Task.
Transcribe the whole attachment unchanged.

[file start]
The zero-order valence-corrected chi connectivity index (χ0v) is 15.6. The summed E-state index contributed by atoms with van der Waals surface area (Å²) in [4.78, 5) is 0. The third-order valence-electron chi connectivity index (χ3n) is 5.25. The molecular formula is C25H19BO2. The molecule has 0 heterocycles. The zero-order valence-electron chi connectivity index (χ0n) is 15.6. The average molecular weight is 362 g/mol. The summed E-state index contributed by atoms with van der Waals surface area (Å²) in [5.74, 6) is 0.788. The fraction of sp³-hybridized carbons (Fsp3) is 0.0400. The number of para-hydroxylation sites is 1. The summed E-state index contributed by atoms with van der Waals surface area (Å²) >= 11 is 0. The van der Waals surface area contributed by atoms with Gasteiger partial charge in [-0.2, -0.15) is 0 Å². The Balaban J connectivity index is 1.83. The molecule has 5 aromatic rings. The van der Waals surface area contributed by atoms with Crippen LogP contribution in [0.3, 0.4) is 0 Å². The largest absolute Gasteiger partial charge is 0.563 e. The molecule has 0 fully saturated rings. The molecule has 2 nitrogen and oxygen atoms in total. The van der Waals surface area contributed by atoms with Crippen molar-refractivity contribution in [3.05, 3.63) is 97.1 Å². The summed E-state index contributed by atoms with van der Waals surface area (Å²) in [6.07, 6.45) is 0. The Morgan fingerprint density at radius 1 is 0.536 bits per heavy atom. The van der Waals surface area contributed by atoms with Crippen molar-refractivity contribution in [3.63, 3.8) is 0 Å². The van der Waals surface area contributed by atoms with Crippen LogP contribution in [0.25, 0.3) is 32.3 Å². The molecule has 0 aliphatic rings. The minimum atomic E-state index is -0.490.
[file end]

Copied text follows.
The zero-order valence-corrected chi connectivity index (χ0v) is 15.6. The summed E-state index contributed by atoms with van der Waals surface area (Å²) in [4.78, 5) is 0. The third-order valence-electron chi connectivity index (χ3n) is 5.25. The molecular formula is C25H19BO2. The molecule has 0 heterocycles. The zero-order valence-electron chi connectivity index (χ0n) is 15.6. The average molecular weight is 362 g/mol. The summed E-state index contributed by atoms with van der Waals surface area (Å²) in [5.74, 6) is 0.788. The fraction of sp³-hybridized carbons (Fsp3) is 0.0400. The number of para-hydroxylation sites is 1. The summed E-state index contributed by atoms with van der Waals surface area (Å²) >= 11 is 0. The van der Waals surface area contributed by atoms with Gasteiger partial charge in [-0.2, -0.15) is 0 Å². The Balaban J connectivity index is 1.83. The molecule has 5 aromatic rings. The van der Waals surface area contributed by atoms with Crippen LogP contribution in [0.3, 0.4) is 0 Å². The largest absolute Gasteiger partial charge is 0.563 e. The molecule has 0 fully saturated rings. The molecule has 2 nitrogen and oxygen atoms in total. The van der Waals surface area contributed by atoms with Crippen molar-refractivity contribution in [3.05, 3.63) is 97.1 Å². The summed E-state index contributed by atoms with van der Waals surface area (Å²) in [6.07, 6.45) is 0. The Morgan fingerprint density at radius 1 is 0.536 bits per heavy atom. The van der Waals surface area contributed by atoms with Crippen molar-refractivity contribution in [3.63, 3.8) is 0 Å². The van der Waals surface area contributed by atoms with Crippen LogP contribution in [0.25, 0.3) is 32.3 Å². The molecule has 0 aliphatic rings. The minimum atomic E-state index is -0.490.